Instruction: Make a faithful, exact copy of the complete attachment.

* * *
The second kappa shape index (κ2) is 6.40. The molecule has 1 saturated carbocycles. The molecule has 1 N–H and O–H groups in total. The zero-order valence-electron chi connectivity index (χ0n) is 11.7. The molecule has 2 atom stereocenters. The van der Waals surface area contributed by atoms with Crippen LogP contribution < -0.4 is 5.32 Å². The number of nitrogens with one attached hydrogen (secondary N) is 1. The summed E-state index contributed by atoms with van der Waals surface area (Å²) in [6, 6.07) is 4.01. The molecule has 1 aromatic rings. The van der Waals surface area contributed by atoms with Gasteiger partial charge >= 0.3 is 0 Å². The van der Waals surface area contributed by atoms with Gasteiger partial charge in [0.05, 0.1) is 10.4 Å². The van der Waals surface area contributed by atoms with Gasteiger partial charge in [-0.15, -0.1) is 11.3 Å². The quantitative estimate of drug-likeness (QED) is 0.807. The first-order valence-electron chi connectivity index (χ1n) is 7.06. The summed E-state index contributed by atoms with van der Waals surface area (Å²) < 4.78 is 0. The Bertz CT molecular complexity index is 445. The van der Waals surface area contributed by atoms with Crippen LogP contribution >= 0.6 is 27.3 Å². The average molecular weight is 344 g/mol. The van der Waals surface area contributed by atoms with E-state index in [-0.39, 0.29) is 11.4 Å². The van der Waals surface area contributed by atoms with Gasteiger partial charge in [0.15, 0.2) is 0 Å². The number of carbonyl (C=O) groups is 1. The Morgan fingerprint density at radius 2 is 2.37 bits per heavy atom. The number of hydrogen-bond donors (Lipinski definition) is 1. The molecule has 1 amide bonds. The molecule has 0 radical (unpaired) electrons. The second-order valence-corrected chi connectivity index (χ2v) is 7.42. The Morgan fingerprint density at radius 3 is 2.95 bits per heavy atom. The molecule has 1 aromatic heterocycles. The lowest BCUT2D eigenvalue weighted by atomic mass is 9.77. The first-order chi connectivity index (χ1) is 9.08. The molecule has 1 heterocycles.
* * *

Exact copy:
The second kappa shape index (κ2) is 6.40. The molecule has 1 saturated carbocycles. The molecule has 1 N–H and O–H groups in total. The zero-order valence-electron chi connectivity index (χ0n) is 11.7. The molecule has 2 atom stereocenters. The van der Waals surface area contributed by atoms with Crippen LogP contribution < -0.4 is 5.32 Å². The number of nitrogens with one attached hydrogen (secondary N) is 1. The summed E-state index contributed by atoms with van der Waals surface area (Å²) in [6, 6.07) is 4.01. The molecule has 1 aromatic rings. The van der Waals surface area contributed by atoms with Gasteiger partial charge >= 0.3 is 0 Å². The van der Waals surface area contributed by atoms with Gasteiger partial charge in [0.05, 0.1) is 10.4 Å². The van der Waals surface area contributed by atoms with Gasteiger partial charge in [-0.15, -0.1) is 11.3 Å². The quantitative estimate of drug-likeness (QED) is 0.807. The first-order valence-electron chi connectivity index (χ1n) is 7.06. The summed E-state index contributed by atoms with van der Waals surface area (Å²) < 4.78 is 0. The Bertz CT molecular complexity index is 445. The van der Waals surface area contributed by atoms with Crippen LogP contribution >= 0.6 is 27.3 Å². The average molecular weight is 344 g/mol. The van der Waals surface area contributed by atoms with E-state index in [-0.39, 0.29) is 11.4 Å². The van der Waals surface area contributed by atoms with Gasteiger partial charge in [0.15, 0.2) is 0 Å². The number of carbonyl (C=O) groups is 1. The Morgan fingerprint density at radius 2 is 2.37 bits per heavy atom. The number of hydrogen-bond donors (Lipinski definition) is 1. The molecule has 1 amide bonds. The molecule has 0 radical (unpaired) electrons. The second-order valence-corrected chi connectivity index (χ2v) is 7.42. The Morgan fingerprint density at radius 3 is 2.95 bits per heavy atom. The molecule has 1 aromatic heterocycles. The lowest BCUT2D eigenvalue weighted by atomic mass is 9.77. The first-order chi connectivity index (χ1) is 9.08. The molecule has 1 heterocycles.